Both made interesting marriages, Liam to the actress Patsy Kensit and Noel to rock chick Meg, who became noted for her acquisitive shopaholic tendencies and the party planning company she launched with her friend, Fran Cutler. "The party girls and all that shite. Grow up and get a proper job," growls Gallagher. "After I had split up with Meg, some people said: 'How did you end up with that lot? Everybody hates them in London.' Well, I don't particularly like them, but I don't hate anyone."
However, there was a time when he was madly in love, even writing a song called Wonderwall in his wife's honour, although it has now been dropped from the band's set. Oasis, who have just returned from a five-month tour of America, have stopped performing it live. "It doesn't seem right any more. So we are not going to bother doing it," says Gallagher.
Back in the Nineties, it was just one of many Oasis hits and as the Gallagher bank accounts got bigger, the merry-go-round whirled ever faster. Patsy kicked Liam in the street. Meg didn't like Patsy. Liam didn't like Meg. "Meg hated Liam and I was always trying to please her but I didn't get on with him myself, anyway. Meg and Patsy didn't get on. Ach. It was a vicious nightmare," he says.
Famously, the Noel Gallaghers presided over druggy parties at Supernova Heights, their home in Primrose Hill. Night after night, the house was filled with strangers. Celebrities came and went. More and more often, Noel began to wonder who the people were, talking until dawn about pyramids and moon landings and fashion. "I could count my real friends on the fingers of one hand. Jude Law is a great guy, brilliant. I do like him. Kate Moss is a lovely girl but lost, completely lost, in all that shit. Which is a shame. But the rest of them were all Meg's acquaintances; liggers and hangers on."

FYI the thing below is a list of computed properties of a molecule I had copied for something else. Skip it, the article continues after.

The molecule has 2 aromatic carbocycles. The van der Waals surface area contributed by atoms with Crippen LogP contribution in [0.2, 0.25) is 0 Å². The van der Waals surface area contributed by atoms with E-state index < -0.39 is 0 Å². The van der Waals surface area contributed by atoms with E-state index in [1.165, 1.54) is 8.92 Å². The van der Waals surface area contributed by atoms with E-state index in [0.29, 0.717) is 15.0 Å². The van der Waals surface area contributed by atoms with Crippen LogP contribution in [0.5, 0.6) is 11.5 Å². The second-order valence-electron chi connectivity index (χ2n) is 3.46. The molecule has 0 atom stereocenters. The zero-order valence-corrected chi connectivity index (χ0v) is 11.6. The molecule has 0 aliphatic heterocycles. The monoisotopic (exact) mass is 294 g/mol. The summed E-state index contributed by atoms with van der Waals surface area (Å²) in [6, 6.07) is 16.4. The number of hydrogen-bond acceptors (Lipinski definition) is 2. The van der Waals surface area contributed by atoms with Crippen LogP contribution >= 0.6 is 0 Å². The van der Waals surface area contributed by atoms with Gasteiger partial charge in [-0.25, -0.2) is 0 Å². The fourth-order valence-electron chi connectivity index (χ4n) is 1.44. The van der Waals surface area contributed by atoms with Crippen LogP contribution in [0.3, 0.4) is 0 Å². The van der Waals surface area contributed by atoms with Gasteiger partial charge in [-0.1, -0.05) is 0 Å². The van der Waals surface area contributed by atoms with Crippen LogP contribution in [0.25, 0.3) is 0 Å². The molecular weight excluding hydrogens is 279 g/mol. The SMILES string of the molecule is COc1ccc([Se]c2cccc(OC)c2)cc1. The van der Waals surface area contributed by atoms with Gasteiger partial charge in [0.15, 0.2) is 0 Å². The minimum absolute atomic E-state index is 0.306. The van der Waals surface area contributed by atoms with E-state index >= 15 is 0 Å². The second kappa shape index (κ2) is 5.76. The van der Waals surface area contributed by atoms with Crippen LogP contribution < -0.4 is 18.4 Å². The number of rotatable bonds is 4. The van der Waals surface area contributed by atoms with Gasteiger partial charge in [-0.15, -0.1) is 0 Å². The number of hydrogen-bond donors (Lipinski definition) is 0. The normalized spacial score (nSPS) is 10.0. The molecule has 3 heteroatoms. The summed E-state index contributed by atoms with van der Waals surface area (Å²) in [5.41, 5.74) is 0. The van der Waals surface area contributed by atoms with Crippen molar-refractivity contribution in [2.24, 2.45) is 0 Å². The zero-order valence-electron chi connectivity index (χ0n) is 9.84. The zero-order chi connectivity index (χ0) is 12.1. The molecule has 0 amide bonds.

So the brothers moved in giddy but separate social circles and drank too much. Their wives hated each other. They hated each other's wives. They drifted further and further apart. At some point, both men became fathers and, Noel at least, became a full-blown drug addict. "By 1997," Noel tells me, "it had just gone berserk. I was doing tons of drugs and me and Liam were just out of control. We were stinking rich and the more outrageous our behaviour got, the more everyone was saying: 'Aren't they fantastic?' And the more money we spent on stupid fur jackets, the more money came in."
But I make no bones about it whatsoever. I can look back on it and say it was a good time, but I made some fundamental mistakes in my life. Getting so involved in that circle of people. Letting my house turn into a nightclub."
There is, however, a bright side. "From 1993 to when I stopped taking drugs on June 5, 1998, I can hardly remember a thing," he says, cheerfully. On the fateful day, he got up at 11am to watch Germany play Greece in the World Cup. As usual, lots of people were in his house, "skinning up and chopping out lines". He had a Pot Noodle instead and never looked back.